Staph (staphylococcus aureus), is a common bacterium found on the skin and in the noses of healthy individuals.
MRSA (Methicillin Resistant Staphylococcus Aureus) is a specific type of staph which is resistant to antibiotics. Since 2002, outbreaks of a new form of MRSA have been reported among healthy individuals, particularly among athletes participating in contact sports. This type of infection is community associated, and is called CA-MRSA.
Early lesions often appear similar to spider bites. There may be soft tissue infection which presents as a boil, abscess or cellulitis. If parents suspects their child may have any of these symptoms, they should seek medical evaluation and notify the school if the child is positive for CA-MRSA. The child may attend school with the lesion covered.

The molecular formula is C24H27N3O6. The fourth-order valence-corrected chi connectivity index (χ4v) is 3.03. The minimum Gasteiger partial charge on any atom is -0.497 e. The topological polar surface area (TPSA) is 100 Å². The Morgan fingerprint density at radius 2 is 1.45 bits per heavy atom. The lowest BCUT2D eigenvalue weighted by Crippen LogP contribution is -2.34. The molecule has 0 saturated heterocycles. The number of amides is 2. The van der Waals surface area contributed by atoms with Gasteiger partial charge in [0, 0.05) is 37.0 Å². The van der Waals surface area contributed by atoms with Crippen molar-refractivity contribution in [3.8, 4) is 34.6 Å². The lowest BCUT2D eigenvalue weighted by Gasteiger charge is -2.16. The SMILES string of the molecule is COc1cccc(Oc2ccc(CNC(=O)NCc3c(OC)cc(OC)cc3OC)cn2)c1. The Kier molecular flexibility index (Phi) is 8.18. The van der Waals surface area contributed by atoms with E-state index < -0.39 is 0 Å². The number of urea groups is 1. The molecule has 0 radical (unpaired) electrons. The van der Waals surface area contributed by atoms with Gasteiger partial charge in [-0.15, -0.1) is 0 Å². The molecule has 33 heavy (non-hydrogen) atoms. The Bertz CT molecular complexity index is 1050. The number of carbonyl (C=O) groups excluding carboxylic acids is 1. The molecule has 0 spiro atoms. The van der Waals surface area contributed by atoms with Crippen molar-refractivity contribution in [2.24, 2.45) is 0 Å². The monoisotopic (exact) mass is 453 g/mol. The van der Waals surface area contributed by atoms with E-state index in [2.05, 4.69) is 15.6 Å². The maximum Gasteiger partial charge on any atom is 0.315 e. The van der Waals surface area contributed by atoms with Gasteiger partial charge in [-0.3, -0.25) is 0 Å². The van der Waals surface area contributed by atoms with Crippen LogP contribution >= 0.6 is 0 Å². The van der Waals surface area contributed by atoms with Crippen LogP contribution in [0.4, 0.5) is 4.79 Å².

MRSA is not a reportable issue for the Florida Department of Health unless there is a "cluster" outbreak. A cluster outbreak is if more than 3 students are found to be positive for CA-MRSA in a specific setting.
The very best prevention for CA-MRSA is good personal hygiene—especially hand washing—and not sharing personal items.
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